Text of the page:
CHRISTMAS IN PRAGUE
We came up out of Staroměstská metro station at the Kaprova exit. The air was clear and cold. A light snowfall had just started. Elijah and I are accosted on the sidewalk by three characters. The tallest one is dressed like a pope; tall red bishop’s hat, long white robe with a red silk stole to match. He’s carrying a crosier with a curved top like a question mark and ringing a bell. Saint Nicholas, obviously, the Greek bishop upon whom the Santa Claus legend is based. Another character is dressed all in white with a coat hanger halo, she is the Anděl (angel) I am told. She looks familiar, maybe one of the topless dancers at the place by the Charles Bridge, or a waitress at the Chapeau Rouge. Or maybe she just looks like one of those. The last character is the best - soot-covered face, hair sticking in all directions, limping along on one cloven hoof and one foot, wearing a brown fur jacket, dragging a chain and carrying a burlap sack. That is Čert or Krampus, a polymorphic figure, half-goat half-demon. The angel beamed, a bad girl hooking a sweet smile into us. I wondered if her blonde hair was a wig or not. I couldn’t tell. Krampus shouted in my face “Bububu!” and rattled his chain at me.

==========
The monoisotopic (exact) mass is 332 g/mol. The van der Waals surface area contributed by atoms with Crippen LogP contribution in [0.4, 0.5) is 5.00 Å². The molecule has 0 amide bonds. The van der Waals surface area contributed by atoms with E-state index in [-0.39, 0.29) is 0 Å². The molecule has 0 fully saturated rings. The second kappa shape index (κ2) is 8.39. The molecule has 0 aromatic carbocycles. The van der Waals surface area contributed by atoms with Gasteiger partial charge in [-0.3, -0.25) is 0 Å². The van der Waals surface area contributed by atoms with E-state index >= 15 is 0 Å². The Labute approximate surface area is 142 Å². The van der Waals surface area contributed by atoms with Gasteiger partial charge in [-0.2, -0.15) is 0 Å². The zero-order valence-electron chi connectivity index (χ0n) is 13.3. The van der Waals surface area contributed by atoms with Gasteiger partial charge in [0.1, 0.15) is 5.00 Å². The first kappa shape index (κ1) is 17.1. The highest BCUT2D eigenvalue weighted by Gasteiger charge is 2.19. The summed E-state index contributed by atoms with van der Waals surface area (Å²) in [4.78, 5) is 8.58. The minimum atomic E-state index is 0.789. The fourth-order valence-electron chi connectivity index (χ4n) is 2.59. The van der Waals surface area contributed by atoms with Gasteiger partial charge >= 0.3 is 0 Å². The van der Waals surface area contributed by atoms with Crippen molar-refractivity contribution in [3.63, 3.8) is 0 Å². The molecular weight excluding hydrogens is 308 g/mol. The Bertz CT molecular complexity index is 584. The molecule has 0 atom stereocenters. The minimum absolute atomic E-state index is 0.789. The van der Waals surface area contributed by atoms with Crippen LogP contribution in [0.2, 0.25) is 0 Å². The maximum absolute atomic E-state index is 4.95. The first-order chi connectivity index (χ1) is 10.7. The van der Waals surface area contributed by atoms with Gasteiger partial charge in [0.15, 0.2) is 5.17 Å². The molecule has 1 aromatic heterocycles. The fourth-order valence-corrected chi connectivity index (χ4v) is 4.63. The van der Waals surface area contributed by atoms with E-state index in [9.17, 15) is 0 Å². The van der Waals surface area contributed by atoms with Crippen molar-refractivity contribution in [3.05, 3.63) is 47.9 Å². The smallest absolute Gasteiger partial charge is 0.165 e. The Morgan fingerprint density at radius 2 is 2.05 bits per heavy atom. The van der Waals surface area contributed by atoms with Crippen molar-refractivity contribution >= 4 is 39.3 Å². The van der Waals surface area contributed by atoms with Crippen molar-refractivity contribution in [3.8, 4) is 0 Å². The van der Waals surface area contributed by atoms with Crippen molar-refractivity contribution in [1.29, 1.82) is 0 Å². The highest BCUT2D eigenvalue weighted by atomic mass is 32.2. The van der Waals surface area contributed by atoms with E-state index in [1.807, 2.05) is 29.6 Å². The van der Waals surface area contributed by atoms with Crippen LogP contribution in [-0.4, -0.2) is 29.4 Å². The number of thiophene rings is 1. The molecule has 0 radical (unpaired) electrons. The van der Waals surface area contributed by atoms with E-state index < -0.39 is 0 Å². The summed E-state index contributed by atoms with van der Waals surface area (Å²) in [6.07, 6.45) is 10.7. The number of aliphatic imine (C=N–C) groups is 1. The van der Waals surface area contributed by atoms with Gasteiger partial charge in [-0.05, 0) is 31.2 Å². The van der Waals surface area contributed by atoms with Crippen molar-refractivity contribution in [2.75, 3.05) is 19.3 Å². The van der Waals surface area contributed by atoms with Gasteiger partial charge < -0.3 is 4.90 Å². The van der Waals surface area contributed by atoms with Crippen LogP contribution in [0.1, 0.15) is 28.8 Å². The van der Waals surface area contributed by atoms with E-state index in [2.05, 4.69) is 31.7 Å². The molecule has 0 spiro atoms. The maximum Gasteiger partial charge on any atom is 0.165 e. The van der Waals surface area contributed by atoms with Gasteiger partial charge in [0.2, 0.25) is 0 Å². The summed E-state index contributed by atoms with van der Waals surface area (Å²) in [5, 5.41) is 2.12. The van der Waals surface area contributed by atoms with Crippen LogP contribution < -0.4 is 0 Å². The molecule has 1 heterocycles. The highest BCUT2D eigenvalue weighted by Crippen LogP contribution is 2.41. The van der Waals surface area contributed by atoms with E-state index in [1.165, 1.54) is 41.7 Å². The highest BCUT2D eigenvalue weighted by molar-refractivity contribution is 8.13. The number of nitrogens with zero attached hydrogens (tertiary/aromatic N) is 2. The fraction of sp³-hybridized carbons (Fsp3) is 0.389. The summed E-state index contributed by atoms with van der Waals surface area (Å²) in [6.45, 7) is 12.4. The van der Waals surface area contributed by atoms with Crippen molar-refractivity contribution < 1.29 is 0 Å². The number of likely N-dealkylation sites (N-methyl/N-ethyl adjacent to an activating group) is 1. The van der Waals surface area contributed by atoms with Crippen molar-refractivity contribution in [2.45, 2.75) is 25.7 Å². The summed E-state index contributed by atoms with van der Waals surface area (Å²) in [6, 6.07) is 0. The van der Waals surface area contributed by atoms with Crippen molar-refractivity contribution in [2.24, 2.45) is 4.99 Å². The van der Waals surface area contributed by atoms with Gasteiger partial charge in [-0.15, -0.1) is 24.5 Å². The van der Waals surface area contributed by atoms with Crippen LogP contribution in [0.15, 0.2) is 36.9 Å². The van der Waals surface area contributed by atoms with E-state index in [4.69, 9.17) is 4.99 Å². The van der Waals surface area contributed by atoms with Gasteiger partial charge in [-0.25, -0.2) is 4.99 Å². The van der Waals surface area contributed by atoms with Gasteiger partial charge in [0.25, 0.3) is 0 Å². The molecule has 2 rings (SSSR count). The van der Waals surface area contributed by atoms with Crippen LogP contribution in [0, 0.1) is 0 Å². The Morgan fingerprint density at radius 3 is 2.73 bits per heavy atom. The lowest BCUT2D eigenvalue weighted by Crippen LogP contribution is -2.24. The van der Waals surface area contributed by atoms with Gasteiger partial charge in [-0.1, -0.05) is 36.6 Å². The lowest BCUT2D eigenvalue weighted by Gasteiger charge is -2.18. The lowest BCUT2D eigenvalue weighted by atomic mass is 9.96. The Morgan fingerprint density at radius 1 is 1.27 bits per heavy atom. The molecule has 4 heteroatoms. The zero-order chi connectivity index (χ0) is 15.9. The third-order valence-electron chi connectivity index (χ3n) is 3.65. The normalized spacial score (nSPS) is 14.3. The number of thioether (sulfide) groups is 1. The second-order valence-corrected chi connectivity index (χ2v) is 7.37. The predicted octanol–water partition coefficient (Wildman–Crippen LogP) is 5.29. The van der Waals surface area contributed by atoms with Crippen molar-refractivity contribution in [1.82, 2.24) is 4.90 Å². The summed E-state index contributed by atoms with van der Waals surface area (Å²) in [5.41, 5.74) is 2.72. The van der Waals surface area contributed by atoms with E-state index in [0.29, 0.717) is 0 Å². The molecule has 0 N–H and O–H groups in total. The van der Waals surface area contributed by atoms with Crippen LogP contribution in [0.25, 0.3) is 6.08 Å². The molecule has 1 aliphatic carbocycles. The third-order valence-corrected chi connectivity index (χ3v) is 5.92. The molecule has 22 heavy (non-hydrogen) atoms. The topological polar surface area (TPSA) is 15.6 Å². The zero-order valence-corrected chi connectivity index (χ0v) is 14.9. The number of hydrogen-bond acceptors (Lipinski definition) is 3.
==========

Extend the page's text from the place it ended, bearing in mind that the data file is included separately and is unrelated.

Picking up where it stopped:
Mikuláš asked me a question in Czech. I told him I didn’t understand. Elijah translated, “He’s asking if you have been a good boy this year.” I put my hand on my chin and rolled my eyes heavenward. If I was not good, legend had it, Čert would take me in his sack and deliver me straight to hell. Krampus held his burlap sack open. He waved a piece of coal in my face. The angel in the push-up bra pushed forward, her hands folded together holding a basket of rock candy. A lace dress, sky blue eyeshadow and giant wings on her back. I reached out and took a piece of candy. Krampus rattled his chains in anger. They waited for me. I looked at Elijah. “You have to sing a song or recite a poem.” he said to me.
I said, “Kolo, rovno, hovno,” rolling the r in rovno as hard as my untrained tongue could. It’s a Czech rhyme that translates to “Bicycle, straight, shit.” Čert hopped up and down, one paw and one hoof, rattling his chains in glee. Mikuláš dismissed us with a wave of his holy hand. The angel took a long look at us before retreating.
“I don’t think they were impressed.” Elijah said. I unwrapped the hard candy and popped it in my mouth.
I should have said “Strč prst skrz krk”, a vowelless Czech tongue twister that translates to “Put your finger through your throat.” That would not have impressed either.
Rick Pryll is an award-winning author and poet. His book, "The Chimera of Prague" was selected as the winner of the 2018 New York Book Festival for Romance. A graduate of MIT, Rick wrote a novella as the thesis for his Mechanical Engineering degree. Having grown up in Western New York State, Rick and his wife, ArtPop Charlotte 2018 artist Holly Spruck, live in Charlotte. They have two children, two cats and a dog.